A reading over 1.0 indicates bearishness in the market, because a high level of put-buying indicates a rising level of fear. That, of course, is bullish if you're a contrarian betting against sentiment. The 21-day moving average on the put-to-call ratio read 0.57 at last Friday's close. At the start of the rally back in the first week of March, the daily put-to-call ratio ranged from 0.75 to 0.93. "Typically, traders like to see the put/call hit 1.5 or higher to get an oversold signal," says Smith. "But on a big down day, such as a market crash, it can hit extreme readings of 4 or greater. On the other hand, a reading of 0.50 or below indicates a high level of bullishness. So contrarians might think the market top is at hand and start selling."
Mutual Fund Inflows
Although the mutual fund industry might have lost its moorings recently, it still pays to watch the flow of funds into the largest ship on the financial sea. Arcata, Calif.-based AMG Data Services provides information on mutual fund money flow and holdings data every Thursday at 7 p.m. New York time. In order to provide this data, AMG collects and verifies data from more than 500 sources on 16,900 open-end mutual funds with total assets of about $6.3 trillion. AMG updates mutual fund holdings reports as they are filed with the Securities and Exchange Commission. Last week, AMG announced that U.S. stock and mutual funds extended their streak of positive weekly flows to seven, with investors shoveling $1.3 billion into stock funds for the period ending Dec. 23. About 58% of the flows went into domestic stock funds. For contrarians looking for a trend, the flows were smaller than the $1.9 billion that the stock funds took in during the prior week. At the beginning of the market's climb, AMG reported equity fund outflows -- not inflows -- of $3.7 billion for the week ending March 5, 2003.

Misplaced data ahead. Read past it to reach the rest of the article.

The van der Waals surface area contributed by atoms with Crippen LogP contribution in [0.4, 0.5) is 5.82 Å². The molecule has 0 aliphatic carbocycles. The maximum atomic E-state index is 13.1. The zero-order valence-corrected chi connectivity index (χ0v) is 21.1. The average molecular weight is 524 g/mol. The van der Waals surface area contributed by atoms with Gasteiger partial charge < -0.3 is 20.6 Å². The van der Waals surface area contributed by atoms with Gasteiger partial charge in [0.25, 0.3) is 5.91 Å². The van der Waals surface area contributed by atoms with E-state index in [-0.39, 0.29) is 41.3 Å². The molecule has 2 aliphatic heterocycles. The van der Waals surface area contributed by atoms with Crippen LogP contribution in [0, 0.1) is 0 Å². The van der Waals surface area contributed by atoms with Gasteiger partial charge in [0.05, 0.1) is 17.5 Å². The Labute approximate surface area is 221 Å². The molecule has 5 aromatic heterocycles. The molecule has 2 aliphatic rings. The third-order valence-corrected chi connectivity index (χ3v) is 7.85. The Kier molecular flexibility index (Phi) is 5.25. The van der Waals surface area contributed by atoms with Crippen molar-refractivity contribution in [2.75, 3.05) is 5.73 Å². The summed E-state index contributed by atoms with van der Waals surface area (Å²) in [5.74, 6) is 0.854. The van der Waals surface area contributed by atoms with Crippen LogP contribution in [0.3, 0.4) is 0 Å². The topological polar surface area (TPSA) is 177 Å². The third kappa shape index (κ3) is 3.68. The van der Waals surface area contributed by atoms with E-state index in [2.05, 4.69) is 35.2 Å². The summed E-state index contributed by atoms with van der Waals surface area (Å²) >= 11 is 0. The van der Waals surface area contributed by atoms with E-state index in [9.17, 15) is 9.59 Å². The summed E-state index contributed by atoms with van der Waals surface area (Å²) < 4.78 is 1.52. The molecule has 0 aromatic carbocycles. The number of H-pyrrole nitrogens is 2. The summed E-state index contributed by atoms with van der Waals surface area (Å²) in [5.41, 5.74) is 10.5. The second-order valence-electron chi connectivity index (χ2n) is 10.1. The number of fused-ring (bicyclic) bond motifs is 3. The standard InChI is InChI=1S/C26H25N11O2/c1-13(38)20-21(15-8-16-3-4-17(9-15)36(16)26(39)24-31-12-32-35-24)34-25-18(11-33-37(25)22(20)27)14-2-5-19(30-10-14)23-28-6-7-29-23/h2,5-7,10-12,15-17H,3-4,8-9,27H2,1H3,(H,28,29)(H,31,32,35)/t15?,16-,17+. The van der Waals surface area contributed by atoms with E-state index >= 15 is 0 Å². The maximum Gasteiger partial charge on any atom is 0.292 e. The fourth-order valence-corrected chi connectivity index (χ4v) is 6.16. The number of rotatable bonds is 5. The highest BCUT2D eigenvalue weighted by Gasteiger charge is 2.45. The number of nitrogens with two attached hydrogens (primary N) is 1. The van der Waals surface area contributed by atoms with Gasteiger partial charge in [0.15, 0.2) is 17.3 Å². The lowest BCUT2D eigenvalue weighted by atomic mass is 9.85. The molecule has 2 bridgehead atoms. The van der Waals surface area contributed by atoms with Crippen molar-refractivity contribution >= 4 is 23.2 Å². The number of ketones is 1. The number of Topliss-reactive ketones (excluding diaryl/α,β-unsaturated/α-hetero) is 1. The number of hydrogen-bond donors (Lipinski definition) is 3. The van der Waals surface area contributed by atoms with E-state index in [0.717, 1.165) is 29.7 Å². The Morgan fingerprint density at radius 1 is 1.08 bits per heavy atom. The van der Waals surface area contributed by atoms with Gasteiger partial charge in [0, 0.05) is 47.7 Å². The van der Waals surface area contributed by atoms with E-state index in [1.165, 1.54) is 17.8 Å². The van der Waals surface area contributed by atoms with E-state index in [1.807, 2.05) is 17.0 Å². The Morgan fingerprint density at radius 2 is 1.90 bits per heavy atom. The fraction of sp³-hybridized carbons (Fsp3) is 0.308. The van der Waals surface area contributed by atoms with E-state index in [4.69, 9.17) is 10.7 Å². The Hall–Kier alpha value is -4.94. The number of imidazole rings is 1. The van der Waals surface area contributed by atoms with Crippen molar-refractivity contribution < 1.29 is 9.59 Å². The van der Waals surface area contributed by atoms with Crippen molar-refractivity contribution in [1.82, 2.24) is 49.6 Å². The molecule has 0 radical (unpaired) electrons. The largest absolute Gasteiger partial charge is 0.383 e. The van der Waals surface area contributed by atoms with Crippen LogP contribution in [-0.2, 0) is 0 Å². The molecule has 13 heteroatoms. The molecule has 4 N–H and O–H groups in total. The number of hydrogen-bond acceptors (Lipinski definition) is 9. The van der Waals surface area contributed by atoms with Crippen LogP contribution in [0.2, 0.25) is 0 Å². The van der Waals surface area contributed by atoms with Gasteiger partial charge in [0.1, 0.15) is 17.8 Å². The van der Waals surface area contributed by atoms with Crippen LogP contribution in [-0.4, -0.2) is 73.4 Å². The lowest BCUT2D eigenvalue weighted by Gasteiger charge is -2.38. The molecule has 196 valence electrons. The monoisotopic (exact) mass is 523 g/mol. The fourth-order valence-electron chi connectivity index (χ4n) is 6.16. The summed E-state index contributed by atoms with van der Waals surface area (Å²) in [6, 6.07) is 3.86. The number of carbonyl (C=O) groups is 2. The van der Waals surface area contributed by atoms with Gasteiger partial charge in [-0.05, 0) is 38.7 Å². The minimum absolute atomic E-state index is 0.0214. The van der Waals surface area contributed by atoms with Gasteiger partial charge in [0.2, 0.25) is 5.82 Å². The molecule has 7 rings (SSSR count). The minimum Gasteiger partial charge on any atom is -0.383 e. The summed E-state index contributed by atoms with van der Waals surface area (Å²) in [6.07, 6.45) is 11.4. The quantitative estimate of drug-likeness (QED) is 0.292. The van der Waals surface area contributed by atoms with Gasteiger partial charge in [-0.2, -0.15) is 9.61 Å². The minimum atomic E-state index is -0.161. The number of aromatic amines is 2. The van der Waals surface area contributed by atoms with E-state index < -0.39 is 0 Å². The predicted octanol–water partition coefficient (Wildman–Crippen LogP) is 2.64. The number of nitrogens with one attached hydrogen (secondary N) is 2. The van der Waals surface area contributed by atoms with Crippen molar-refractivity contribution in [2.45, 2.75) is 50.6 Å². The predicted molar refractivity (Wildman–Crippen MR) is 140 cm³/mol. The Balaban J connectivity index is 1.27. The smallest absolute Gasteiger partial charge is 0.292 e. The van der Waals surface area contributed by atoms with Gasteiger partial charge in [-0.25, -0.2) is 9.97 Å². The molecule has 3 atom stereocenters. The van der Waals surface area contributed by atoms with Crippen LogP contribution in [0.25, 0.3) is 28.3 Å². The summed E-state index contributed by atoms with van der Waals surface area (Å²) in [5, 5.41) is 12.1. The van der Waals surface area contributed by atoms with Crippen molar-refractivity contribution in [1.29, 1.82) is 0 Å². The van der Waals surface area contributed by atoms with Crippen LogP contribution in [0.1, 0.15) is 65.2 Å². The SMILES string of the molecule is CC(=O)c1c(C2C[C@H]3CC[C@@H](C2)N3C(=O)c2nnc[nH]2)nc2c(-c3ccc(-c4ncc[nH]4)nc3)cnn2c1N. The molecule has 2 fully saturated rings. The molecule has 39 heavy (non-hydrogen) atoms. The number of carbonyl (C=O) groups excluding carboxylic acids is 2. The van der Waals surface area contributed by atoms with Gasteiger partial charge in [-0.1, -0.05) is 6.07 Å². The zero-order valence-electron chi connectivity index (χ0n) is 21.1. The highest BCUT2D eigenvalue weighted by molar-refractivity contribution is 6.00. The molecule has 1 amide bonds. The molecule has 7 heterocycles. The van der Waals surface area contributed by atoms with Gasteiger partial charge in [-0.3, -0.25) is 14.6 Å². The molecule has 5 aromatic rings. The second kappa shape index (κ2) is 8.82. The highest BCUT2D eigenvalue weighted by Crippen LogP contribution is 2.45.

Odd Lot Balance Index
The Odd Lot Balance Index is a market sentiment indicator that shows the ratio of odd-lot sales to purchases. An "odd lot" is a stock transaction of fewer than 100 shares. The contrarian assumption is that the "odd lotters" -- the market's smallest traders -- are invariably the last ones to arrive at a bull market party and the first to leave. Barron's publishes the NYSE Members' odd-lot trading statistics two weeks after the information is delivered to the SEC. For the week of Dec. 12, the odd-lot index was 101.36%, compared with 96.52% for the week of Dec. 5. When the balance index is above 100%, odd-lotters are selling more than they are buying, and are therefore bearish on the market. To trade against them, a contrarian takes that as a buy signal. Contrarians studying the OLBI last year at this time would have done well if they had bet against the little guy. One year ago this week, the OLBI ratio was up to 136.5%. Happy New Year!